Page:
sLZIP negatively regulates skeletal muscle differentiation via interaction with {alpha}-actinin-4 [Cell Biology]

December 29th, 2013 by An, H.-T., Kim, J., Yoo, S., Ko, J.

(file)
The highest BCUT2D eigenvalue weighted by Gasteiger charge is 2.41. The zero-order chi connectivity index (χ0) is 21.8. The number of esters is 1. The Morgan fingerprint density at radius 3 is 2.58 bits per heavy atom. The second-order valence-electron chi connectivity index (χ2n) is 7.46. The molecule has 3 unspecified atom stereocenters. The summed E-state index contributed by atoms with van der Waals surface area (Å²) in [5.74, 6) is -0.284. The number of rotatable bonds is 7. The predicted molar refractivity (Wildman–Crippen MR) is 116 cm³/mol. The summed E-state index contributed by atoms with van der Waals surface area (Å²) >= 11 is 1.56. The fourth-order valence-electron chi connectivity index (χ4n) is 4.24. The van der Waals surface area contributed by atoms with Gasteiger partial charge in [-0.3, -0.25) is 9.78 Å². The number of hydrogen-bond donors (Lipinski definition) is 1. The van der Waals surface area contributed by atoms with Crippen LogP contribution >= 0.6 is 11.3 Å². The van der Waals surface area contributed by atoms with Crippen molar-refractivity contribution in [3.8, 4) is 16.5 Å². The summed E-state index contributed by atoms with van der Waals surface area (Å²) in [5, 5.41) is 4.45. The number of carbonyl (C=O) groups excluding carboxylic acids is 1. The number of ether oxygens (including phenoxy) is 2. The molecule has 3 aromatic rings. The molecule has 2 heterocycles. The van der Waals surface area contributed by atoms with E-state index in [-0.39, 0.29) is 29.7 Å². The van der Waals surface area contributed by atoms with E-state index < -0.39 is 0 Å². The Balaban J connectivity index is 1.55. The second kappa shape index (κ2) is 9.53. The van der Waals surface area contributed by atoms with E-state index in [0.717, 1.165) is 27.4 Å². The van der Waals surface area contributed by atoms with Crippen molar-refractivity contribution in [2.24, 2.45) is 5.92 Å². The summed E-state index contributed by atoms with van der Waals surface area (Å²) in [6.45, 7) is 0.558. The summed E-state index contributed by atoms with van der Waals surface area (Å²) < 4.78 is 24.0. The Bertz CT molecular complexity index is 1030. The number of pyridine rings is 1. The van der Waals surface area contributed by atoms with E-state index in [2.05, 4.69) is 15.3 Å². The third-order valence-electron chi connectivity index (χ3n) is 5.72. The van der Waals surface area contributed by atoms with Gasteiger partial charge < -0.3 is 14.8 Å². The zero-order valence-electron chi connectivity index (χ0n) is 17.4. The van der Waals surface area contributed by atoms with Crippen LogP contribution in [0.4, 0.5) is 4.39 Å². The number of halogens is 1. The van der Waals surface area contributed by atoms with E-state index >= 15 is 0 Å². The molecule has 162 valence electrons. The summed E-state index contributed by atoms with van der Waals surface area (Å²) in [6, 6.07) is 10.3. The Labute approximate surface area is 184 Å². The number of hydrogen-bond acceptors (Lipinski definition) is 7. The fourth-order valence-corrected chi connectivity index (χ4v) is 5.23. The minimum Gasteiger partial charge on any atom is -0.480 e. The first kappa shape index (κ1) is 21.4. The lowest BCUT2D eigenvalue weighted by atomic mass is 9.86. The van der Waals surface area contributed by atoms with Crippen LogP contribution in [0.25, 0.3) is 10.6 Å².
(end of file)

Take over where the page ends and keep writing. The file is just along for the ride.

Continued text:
The small leucine zipper protein (sLZIP) plays a role in transcriptional regulation in various types of cells. However, the role of sLZIP in myogenesis is unknown. We identified α-actinin-4 (ACTN4) as a sLZIP binding protein. ACTN4 functions as a transcriptional regulator of MEF2, which plays a critical role in expression of muscle specific genes during skeletal muscle differentiation. We found that ACTN4 translocates to the nucleus, induces myogenic gene expression, and promotes myotube formation during myogenesis. The myogenic process is controlled by an association between myogenic factors and MEF2 transcription factors. ACTN4 increased expression of muscle specific proteins via interaction with MEF2. However, sLZIP decreased myogenic gene expression and myotube formation during myogenesis via disruption of the association between ACTN4 and MEF2. ACTN4 increased the promoter activities of myogenic genes, whereas sLZIP abrogated the effect of ACTN4 on transcriptional activation of myogenic genes in myoblasts. The C-terminus of sLZIP is required for interaction with the C-terminus of ACTN4, based on deletion mutant analysis, and sLZIP plays a role in regulation of MEF2 transactivation via interaction with ACTN4. Our results indicate that sLZIP negatively regulates skeletal muscle differentiation via interaction with ACTN4, and that sLZIP can be used as a therapeutic target molecule for treatment of muscle hypertrophy and associated diseases.